EMERGING UNIVERSAL BANKING

Benefits and threats must be weighed before opting for the new system

By SHABBIR H. KAZMI
July 19 - 25, 2004

Both the regulators and the players are exploring the pros and cons of introduction of concept of universal banking in Pakistan. The concept may not be new around the world. Broadly speaking the concept has been in existence in the country for decades. Now the plan is to implement it in the form as it is being followed globally.

First of all it is important to understand the very concept. Universal banking in general refers to the combination of commercial banking and investment banking. In a broader sense it encompasses financial services beyond commercial banking and investment banking, such as, insurance, leasing, investment advisory etc. However, universal banking does not mean that every institution conducts every type of business with every type of customer. In the spectrum of banking, specialized banking is on the one end and universal banking on the other.

MECHANICS

The next point to understand is the mechanics or the way it could be implemented. Universal baking usually takes one of the three forms: in-house, separately capitalized subsidiaries, holding companies. Universal banking structure in these forms exists in various countries. In Germany, banks are allowed to conduct commercial banking and investment activities in-house, but separate subsidiaries are required for certain other activities. In the UK, a broad range of financial activities is allowed to be conducted through separate subsidiaries of the bank. The holding company model is common in the US and it also requires separately capitalized subsidiaries.

After understanding the concept and the mechanics, a review has to be made of the financial system prevailing in the country. Over the years commercial banks have been the most dominant players of the system and it appears that they would continue to enjoy this position. A number of banks have floated Modarabas. One of the banks has controlling stake in a leasing company. One of the DFI owns majority shares in a commercial bank and has also established an insurance company. Some of the banks have floated mutual funds and the management of funds managed by ICP has been transferred to a DFI and another fund management company.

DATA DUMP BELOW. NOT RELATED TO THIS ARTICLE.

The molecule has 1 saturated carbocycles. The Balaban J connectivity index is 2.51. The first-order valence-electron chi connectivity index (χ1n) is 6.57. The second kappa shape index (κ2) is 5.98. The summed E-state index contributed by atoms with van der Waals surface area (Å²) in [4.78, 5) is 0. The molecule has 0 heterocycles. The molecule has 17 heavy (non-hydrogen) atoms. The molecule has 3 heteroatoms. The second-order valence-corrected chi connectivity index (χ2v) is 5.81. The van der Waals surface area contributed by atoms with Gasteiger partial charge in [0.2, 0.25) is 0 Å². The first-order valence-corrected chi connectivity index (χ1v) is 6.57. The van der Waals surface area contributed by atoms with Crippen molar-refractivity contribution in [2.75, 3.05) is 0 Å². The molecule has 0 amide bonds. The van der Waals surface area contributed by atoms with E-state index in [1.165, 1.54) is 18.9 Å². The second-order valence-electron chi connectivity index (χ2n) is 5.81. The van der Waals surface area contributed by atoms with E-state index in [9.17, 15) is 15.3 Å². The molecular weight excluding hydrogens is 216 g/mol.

Some of the critics call takeover of management control of Adamjee Insurance Company (AIC) by Muslim Commercial Bank (MCB) a dangerous trend. They say the precedence set by MCB would encourage other banks to takeover the management of blue chip companies. It would be of some interest that at least three of the large business groups of Pakistan were the sponsors of commercial banks in the pre-nationalization era. These were Habibs, Adamjees and Saigals. Along with commercial banks Habibs and Adamjees owned insurance companies and Manshas joined the club lately.

Interestingly the concept of universal banking has come under review at a time when the overwhelming feeling is prevailing that the activities of commercial banks should be restricted to their original mandate. According to some sector analysts, "The reason for this growing demand is that commercial banks have ventured into modarabas and leasing business and are exploiting the advantage of ample liquidity and extensive branch network, this creates uneven playing field for other players".

However, these analysts also say, "We do not oppose the entry of commercial banks in other areas. We want a level playing field, whereby banks form subsidiaries for undertaking various activities. It also sounds a little strange that the Securities and Exchange Commission of Pakistan (SECP) has initiated the debate on universal banking. One tends to get the feeling that the regulators not only support the idea but are also doing the lobbying for this".

LEVEL PLAYING FIELD

However, one should not doubt the intention of regulators. The Chairman of SECP could not address a seminar recently arranged by the Institute of Bankers on the topic 'Universal Banking and Its Impact on Non-banking Financial Institutions'. However, the text of his speech distributed among the participants clearly enumerated the advantages and disadvantages of universal banking.

According to an analyst, "I am not amazed by the soft tone of presentation because the experience over the years clearly shows that most of the moves from the SECP come as 'suggestions for consideration' but sooner or later attain the status of rules and regulations. I have all the reasons to believe that it is the preamble for allowing the banks to expand the scope of their activities under universal banking".

Whereas another analyst was of the view, "I know that the past as well as the sitting Chairman are 'good salesmen'. It is also a fact that despite the initial resistance they have always been successful in implementing their own agenda. Most of the reforms undertaken by the SECP have yielded better results. It may be another thing that some times those 'being regulated' are not able to put up a convincing argument to support their point of view. Therefore, the blame can only go to those who do not do their homework properly".